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Old 04-01-2005, 03:14 PM   #1
zepplin611
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wiping an IBM SP2 disk clean


Greetings,


I need to completely erase all data on an IBM SP2 disk...can someone lead me in the
right direction with the correct commands on how to do this?

thanks for any and all help!!!

zepp
 
Old 04-01-2005, 04:40 PM   #2
saravkrish
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Do you mean erase so that recovery is not possible or do u simply mean erase so I can use it for something else?

For the former, check out this.

If you meant the latter and the disk doesn't have any sensitive info, you could simply erase all partitions and create new ones to suit your need.

-Sarav
 
Old 04-02-2005, 11:59 AM   #3
zorba4
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Saravkrish is right.
So, if you want just to re-use your disk, simply create a volume group on it.
smit vg
add a volume group
select the disk, give a name for the volumegroup, let's say "mytest".
Then, you simply drop the volume group by means of typing
exportvg mytest.

In order to really erase everyghing, I would suggest not to use an external program, but simply use the AIX tools and make a hardware format. To do that, you use the tool named "diag". First type
diag
then choose the menu "disk format and certify"
and choose "format".
This will not stop your system, your AIX will continue beeng accessed by your other users, but the disk will be strongly busy for a long time, I expect more than one hour.
 
Old 04-13-2005, 05:51 PM   #4
zepplin611
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thanks zorba...question not fully answered though...

should i run diag while sitting on the node? I tried, but it says it can't format a disk if
it is active (which it is...) please help...just need to erase the disks...machine
is going to be sold and I want it cleaned off...

thanks!

ps - here is the error:

**************************************************
Device: hdisk1 in location 10-68-00-1,0

The disk erasure procedure cannot be performed.
The disk drive selected is in use.
To perform an erasure operation on this disk drive, you must
first free up the device and assure no other processes are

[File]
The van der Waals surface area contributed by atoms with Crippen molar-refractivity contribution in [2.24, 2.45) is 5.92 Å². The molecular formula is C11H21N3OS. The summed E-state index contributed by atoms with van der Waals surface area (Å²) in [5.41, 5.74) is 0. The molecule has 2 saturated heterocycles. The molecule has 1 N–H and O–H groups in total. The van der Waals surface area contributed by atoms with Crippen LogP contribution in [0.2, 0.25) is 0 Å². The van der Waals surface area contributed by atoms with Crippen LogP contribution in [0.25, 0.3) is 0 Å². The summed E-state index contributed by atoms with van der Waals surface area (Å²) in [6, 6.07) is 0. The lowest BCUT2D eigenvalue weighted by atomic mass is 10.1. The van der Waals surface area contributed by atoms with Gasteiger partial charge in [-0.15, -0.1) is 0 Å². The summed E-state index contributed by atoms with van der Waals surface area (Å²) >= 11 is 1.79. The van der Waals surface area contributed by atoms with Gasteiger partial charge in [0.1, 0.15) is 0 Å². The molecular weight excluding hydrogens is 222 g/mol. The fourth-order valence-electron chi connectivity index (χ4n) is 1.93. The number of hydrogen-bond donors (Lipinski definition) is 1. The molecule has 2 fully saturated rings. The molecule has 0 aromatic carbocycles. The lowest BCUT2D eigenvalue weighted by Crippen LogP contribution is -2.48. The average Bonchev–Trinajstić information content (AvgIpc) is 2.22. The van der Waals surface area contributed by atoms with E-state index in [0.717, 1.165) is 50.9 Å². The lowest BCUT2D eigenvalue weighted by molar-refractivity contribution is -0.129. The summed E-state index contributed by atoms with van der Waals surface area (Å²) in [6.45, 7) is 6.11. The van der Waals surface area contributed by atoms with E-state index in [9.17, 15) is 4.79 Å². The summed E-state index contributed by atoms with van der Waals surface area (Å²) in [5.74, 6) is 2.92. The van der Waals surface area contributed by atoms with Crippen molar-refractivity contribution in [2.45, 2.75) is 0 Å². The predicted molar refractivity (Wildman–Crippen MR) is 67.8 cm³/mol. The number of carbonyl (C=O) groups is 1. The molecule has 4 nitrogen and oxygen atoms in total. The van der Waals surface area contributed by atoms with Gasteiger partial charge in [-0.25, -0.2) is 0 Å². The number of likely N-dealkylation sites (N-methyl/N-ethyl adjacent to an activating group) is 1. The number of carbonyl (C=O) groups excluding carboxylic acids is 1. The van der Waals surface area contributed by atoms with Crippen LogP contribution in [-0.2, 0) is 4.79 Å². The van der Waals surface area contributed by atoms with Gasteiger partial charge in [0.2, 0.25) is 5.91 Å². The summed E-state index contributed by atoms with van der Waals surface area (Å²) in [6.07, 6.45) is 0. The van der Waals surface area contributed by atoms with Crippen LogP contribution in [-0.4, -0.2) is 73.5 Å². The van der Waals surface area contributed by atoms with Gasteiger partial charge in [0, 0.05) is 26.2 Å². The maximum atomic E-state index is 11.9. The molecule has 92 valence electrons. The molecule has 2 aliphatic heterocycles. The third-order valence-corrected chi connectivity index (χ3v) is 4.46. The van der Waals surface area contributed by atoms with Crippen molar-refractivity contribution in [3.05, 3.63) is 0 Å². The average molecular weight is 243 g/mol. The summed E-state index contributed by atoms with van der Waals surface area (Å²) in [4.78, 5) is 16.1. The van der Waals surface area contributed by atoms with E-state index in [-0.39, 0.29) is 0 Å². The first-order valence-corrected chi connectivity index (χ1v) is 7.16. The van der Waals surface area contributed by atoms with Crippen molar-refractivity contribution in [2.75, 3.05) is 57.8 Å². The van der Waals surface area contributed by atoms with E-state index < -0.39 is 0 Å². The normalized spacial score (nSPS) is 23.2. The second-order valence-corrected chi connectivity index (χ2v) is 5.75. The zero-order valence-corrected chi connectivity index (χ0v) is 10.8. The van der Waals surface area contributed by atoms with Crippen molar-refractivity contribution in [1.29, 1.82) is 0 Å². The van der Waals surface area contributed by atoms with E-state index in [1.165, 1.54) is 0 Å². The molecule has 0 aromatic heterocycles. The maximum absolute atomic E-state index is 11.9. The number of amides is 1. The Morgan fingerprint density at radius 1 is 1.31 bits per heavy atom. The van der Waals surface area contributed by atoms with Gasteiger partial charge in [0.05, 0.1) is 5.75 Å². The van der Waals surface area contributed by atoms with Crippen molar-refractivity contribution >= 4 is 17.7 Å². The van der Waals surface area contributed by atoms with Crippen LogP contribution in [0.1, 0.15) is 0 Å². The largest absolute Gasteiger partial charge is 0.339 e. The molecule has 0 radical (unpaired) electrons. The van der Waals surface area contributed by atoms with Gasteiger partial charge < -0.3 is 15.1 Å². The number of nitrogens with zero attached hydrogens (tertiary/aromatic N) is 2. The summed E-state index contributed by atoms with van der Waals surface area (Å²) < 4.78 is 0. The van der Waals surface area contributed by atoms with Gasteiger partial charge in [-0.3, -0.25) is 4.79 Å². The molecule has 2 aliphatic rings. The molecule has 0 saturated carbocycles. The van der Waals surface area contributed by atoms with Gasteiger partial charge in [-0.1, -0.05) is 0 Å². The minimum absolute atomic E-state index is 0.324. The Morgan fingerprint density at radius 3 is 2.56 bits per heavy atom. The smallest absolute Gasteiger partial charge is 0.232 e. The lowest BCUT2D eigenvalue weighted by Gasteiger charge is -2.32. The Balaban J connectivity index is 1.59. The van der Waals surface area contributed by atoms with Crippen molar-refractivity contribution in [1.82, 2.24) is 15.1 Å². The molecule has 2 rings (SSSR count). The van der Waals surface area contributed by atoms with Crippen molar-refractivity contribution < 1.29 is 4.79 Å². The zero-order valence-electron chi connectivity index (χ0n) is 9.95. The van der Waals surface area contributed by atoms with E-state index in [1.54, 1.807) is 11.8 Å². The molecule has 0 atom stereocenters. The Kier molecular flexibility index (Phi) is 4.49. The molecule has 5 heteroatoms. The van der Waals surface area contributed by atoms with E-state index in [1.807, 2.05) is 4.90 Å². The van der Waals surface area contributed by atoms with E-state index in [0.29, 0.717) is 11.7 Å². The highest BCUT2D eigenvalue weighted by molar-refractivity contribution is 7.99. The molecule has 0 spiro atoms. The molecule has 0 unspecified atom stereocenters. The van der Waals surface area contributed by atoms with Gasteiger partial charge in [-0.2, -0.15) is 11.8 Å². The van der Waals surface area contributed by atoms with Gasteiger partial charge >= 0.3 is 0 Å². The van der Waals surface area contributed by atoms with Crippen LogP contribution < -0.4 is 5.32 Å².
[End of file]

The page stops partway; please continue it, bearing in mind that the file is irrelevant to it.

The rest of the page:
attempting to access the drive.

To continue, press Enter.
****************************************************

how do i free up the device?? ie. hdisk1 and hdisk0

Last edited by zepplin611; 04-13-2005 at 05:54 PM.
 
Old 04-14-2005, 03:45 PM   #5
zorba4
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first type "lspv" in order to see which volume group is on hdisk1.
Let's suppose it's name is "datavg".
Then you type the following :
umount -a # temporary umounts all filesystems
varyoffvg datavg
exportvg datavg

Then lspv should show that hdisk1 is not used any more.
Then you can use "diag" and fully erase the disk.
Do it prefably from a "direct-attached" terminal, before you must be able to see the and of the preocess, and if you do it from a remote telnet terminal a network failure can prevent you from seeing if the process was correctly finished, and you will have to redo it.
 
Old 04-14-2005, 04:25 PM   #6
zepplin611
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thanks zorba...i have formatted hdisk1...how do I do the same for hdisk0???

thanks!
 
Old 04-15-2005, 03:05 PM   #7
zorba4
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OK.
You wiped your second disk.
Right now you cannot format your first disk because it has the operating system, which cannot suicide itself.
If you really want to wipe off also the first disk, i suggest do the following
1) type lsdev -Ccdisk, and remember the full description of hdisk0 and hdisk1.
2) boot on the first AIX CD-ROM, and install the system on the disk which has the SCSI description of hdisk0 (hdisk0 and hdisk1 can be inverted at that time).
3) This system on the newly wiped-off disk is able to wipe off the previous unaccessible disk.
4) now, you have a fully wiped-off system with only the legitimate minimal AIX system from the first boot disk. the guy who will buy it will have to install everything from scratch.

HTH
Zorba
 
Old 05-10-2005, 03:16 PM   #8
JurgyMan
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dd works too

My favorite disk cleaner:
dd if=/dev/zero bs=64k of=/dev/rhdisk0
 
Old 05-11-2005, 08:33 AM   #9
zorba4
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That's right, that will probably put a lot of zeros all along the hard disk.
But you must do no mistake, don't do that on hdisk0, you'd presumably better do it on hdisk1.
 
  


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